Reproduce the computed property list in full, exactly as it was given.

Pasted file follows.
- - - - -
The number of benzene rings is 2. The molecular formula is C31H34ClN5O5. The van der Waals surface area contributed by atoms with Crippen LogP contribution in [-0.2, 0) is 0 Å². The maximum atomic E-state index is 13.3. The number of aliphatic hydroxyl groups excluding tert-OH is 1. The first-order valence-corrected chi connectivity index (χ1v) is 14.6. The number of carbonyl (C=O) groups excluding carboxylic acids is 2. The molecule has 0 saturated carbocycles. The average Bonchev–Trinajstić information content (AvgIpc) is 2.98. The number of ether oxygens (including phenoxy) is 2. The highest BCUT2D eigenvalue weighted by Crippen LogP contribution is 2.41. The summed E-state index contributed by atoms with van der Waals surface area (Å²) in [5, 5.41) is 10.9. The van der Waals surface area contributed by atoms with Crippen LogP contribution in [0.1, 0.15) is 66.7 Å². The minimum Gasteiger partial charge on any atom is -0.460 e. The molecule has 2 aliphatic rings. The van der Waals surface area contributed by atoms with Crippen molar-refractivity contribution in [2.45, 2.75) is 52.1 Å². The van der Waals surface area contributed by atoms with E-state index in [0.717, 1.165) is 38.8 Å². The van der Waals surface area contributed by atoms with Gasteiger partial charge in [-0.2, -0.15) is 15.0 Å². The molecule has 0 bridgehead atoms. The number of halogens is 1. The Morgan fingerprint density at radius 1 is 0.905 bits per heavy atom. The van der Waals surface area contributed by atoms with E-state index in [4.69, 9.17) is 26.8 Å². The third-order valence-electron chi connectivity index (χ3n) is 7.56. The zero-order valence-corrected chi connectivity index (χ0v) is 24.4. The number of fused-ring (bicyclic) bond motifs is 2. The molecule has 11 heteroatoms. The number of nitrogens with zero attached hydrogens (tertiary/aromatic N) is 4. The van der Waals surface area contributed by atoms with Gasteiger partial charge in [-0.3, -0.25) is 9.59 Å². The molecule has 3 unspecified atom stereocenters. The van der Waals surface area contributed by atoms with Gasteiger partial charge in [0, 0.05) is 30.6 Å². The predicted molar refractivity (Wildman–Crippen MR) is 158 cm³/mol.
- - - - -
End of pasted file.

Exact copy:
The number of benzene rings is 2. The molecular formula is C31H34ClN5O5. The van der Waals surface area contributed by atoms with Crippen LogP contribution in [-0.2, 0) is 0 Å². The maximum atomic E-state index is 13.3. The number of aliphatic hydroxyl groups excluding tert-OH is 1. The first-order valence-corrected chi connectivity index (χ1v) is 14.6. The number of carbonyl (C=O) groups excluding carboxylic acids is 2. The molecule has 0 saturated carbocycles. The average Bonchev–Trinajstić information content (AvgIpc) is 2.98. The number of ether oxygens (including phenoxy) is 2. The highest BCUT2D eigenvalue weighted by Crippen LogP contribution is 2.41. The summed E-state index contributed by atoms with van der Waals surface area (Å²) in [5, 5.41) is 10.9. The van der Waals surface area contributed by atoms with Crippen LogP contribution in [0.1, 0.15) is 66.7 Å². The minimum Gasteiger partial charge on any atom is -0.460 e. The molecule has 2 aliphatic rings. The van der Waals surface area contributed by atoms with Crippen molar-refractivity contribution in [2.45, 2.75) is 52.1 Å². The van der Waals surface area contributed by atoms with E-state index in [0.717, 1.165) is 38.8 Å². The van der Waals surface area contributed by atoms with Gasteiger partial charge in [-0.2, -0.15) is 15.0 Å². The molecule has 0 bridgehead atoms. The number of halogens is 1. The Morgan fingerprint density at radius 1 is 0.905 bits per heavy atom. The van der Waals surface area contributed by atoms with E-state index in [4.69, 9.17) is 26.8 Å². The third-order valence-electron chi connectivity index (χ3n) is 7.56. The zero-order valence-corrected chi connectivity index (χ0v) is 24.4. The number of fused-ring (bicyclic) bond motifs is 2. The molecule has 11 heteroatoms. The number of nitrogens with zero attached hydrogens (tertiary/aromatic N) is 4. The van der Waals surface area contributed by atoms with Gasteiger partial charge in [-0.3, -0.25) is 9.59 Å². The molecule has 3 unspecified atom stereocenters. The van der Waals surface area contributed by atoms with Gasteiger partial charge in [0, 0.05) is 30.6 Å². The predicted molar refractivity (Wildman–Crippen MR) is 158 cm³/mol.